Editor’s Notebook: A Conversation with John Gray

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Editor’s Notebook: A Conversation with John Gray

In a cardboard box full of books at a Sugar House yard sale last Saturday, I noticed a copy of Men Are From Mars, Women Are From Venus, by John Gray, a best-selling book about innate differences in men and women and how they can learn to communicate better. It, or one of its many siblings, is a book commonly found at yard sales. After all, 50 million copies have been sold; I figure at some point a person either “gets it,” or gives up; either way, the book then becomes superfluous.

I asked the 40ish woman whose sale it was if she had read it, and she nodded. “I was raised with the notion that men and women were pretty much the same. Then I read that book and a lot of stuff started to make sense. It was much closer to my actual experience.”

A few days later I asked a younger friend if she had read it. She said no, but her parents had. “It changed their lives,” she said, with a look of awe. “It was like a light bulb went off in my dad’s head. He stopped being a jerk.”

I, myself, had just started reading Venus on Fire, Mars on Ice: Hormonal Balance: The key to life, love and energy (2010) —Gray’s latest, excluding three more volumes recently published online. The book felt… popular. After a few pages, I started skimming. There was a lot of repetition. Yeah, yeah, I get the point….

But within a few days, I noticed “John Gray says…” slipping into a lot of my conversations. And “you should read this book….”

The privilege of being publisher is that I get to do cool stuff like… talk to John Gray. I phoned him at his home in California and we spoke for an hour.

Expectation: I didn’t suppose I would like him all that much.

Reality: It was like talking to a good, old friend. In fact, in a way it was like talking to myself. Turns out John Gray and I were born on the exact same day, of the same year, in the same time zone, three and a half hours apart. We’re practically twins. And—no surprise—he has excellent communication skills.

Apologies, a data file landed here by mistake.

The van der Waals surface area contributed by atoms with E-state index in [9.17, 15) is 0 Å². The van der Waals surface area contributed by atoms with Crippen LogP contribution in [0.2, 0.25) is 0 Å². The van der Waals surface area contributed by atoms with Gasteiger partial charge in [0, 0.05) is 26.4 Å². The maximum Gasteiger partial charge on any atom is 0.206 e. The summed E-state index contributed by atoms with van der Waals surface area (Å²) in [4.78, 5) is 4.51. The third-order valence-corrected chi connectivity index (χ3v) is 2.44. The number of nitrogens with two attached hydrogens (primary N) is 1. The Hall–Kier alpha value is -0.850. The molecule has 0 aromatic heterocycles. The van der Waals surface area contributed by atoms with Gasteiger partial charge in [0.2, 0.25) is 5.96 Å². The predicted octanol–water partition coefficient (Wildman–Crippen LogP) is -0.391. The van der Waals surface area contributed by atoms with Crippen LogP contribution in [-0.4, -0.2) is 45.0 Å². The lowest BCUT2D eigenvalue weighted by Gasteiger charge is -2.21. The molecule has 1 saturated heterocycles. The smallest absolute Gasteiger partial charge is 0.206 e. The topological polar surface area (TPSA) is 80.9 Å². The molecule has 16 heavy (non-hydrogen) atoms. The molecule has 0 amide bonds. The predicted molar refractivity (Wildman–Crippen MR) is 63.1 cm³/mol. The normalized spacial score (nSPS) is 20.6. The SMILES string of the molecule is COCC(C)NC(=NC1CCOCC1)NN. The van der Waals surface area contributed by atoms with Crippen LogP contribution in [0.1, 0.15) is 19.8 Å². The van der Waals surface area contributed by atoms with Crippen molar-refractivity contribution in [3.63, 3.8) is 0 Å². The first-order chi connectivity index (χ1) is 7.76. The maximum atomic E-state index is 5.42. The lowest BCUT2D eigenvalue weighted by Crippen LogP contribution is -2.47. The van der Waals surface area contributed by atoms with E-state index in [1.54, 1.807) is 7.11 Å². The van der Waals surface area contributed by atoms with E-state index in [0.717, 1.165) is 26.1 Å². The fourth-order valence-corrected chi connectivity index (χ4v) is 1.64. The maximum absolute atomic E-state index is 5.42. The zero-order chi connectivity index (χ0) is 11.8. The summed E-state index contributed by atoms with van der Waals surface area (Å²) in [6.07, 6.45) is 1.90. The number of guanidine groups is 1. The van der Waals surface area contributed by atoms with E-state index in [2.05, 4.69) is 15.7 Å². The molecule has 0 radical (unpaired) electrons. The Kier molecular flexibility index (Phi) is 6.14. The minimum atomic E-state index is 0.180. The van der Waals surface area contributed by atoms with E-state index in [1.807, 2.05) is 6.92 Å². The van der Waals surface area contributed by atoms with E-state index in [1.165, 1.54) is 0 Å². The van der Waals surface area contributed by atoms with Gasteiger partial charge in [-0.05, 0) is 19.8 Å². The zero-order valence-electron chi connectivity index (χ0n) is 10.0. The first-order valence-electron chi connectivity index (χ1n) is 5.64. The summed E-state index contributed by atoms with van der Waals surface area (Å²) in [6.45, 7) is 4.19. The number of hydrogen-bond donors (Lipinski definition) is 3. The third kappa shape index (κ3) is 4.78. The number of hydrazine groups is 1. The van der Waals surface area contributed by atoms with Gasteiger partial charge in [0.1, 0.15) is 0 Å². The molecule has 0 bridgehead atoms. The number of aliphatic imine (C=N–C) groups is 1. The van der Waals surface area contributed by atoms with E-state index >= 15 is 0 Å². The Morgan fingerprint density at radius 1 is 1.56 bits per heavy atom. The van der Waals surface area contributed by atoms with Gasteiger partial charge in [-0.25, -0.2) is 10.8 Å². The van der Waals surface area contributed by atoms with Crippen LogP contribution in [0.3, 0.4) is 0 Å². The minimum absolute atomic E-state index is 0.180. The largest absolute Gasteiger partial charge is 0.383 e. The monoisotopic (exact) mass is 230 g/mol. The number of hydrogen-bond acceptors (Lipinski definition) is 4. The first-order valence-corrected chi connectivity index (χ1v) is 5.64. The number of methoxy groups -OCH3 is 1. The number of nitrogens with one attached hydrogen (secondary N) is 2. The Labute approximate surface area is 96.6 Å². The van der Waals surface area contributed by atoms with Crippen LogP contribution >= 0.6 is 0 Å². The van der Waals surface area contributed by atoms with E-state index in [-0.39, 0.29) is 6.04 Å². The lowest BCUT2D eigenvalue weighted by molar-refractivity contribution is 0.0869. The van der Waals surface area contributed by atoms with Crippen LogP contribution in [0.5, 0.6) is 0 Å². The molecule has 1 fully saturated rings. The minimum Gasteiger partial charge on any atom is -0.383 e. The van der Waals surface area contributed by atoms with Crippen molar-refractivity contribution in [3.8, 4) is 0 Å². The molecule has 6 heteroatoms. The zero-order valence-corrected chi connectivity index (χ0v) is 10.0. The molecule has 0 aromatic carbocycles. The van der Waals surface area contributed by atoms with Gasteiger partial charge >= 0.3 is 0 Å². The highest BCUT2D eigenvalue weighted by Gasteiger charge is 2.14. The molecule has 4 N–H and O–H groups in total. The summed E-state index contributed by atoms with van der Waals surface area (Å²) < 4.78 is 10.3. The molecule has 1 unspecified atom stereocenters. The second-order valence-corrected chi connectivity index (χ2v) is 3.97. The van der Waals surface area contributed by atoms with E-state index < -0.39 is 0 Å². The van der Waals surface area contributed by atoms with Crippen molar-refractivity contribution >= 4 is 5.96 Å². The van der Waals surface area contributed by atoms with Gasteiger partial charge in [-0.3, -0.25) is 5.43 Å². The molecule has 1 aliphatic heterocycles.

Mars/Venus, first published 22 years ago, was 10 years in the making. I asked him how he thought relationships between the sexes have changed since he began researching the book—and how his work has evolved to engage with these changes.

“Then, we were just moving into more women in the workplace. Girls were growing up to realize they were going to have more independence than previous generations.” As a result, women are facing greater challenges of balancing their work life with their home life. “That changes the dynamics between men and women and we see stress levels going up as a result. An intimate relationship can be one of the best ways to lower that stress level—or it can increase it if we don’t understand the dynamics of what men and women need under stress. My purpose, now, is to assist men in understanding better how to support their partners in coping with the stress of their lives; women can also help men.”

The big difference in his work is that, till recently, it was based on empirical evidence—lots of it, but still, it was story-based. In recent years, however, scientific research is bearing him out. Oxytocin’s effect on the female brain, and the effects of testosterone on the male brain, form the main point of Venus on Fire, Mars on Ice. Men and women’s brain chemistry is different. Differ­ent behaviors are required to stimulate positive responses.

Gray’s book is slim on scientific reference, but google “oxytocin” and you’ll see he’s on the right track. From Medical News Today, June 4, 2015: “Scientific research has…uncovered brain oxytocin’s specific ability to modulate social behavior, including effects on motherly care and aggression, bonding between couples, sexual behavior, social memory, and trust.” Those folks (and there are many) who criticized his work for simplifying complex behaviors may have an intellectual point, but it may not be as complicated as they think.

Gray is also clear on the importance of completing past relationships, which opens the door for the better relationship to come forth. “Understand what went wrong, with forgiveness and acceptance. As long as you have unresolved issues with a past relationship, that door will remain closed; we’ll tend to avoid involvement, or to find someone we can go through the same issues with again till we’re able to make peace with the mistakes of the past. That closes that door, and we can open a new door and find true and lasting love. Of course, it would be naive to think that true and lasting love is automatic. Every relationship has its ups and downs. The trick is to have the skills to come back into love.”

I asked what life experiences informed his career path: How did John Gray become John Gray?

“What made me successful is my spiritual relationship as a foundation for having a personal relationship,” he said, succinctly. He spent most of his 20s as a celibate Hindu monk in the service of Maharishi Mahesh Yogi, practicing TM meditation sometimes as much as 16 hours a day. “I was able to come to a place of love, feeling fulfilled in myself. I stopped being a monk to help my brother who was bipolar. That’s when I went to California to study psychology. And that’s when I discovered I had this talent for counseling. When you feel fulfilled within yourself, your tendency to judge others is less.”

John Gray will be in Salt Lake City for a private Q & A Session on September 11 and a seminar on “Venus & Mars in the Modern World,” 9am-3:45pm at the University of Utah on September 12. Reser­vat­ions for the dinner and tickets for the seminar are available at www.RisingPathways.com

Greta Belanger deJong is the editor and publisher of CATALYST. Greta@CatalystMagazine.net.

 
 
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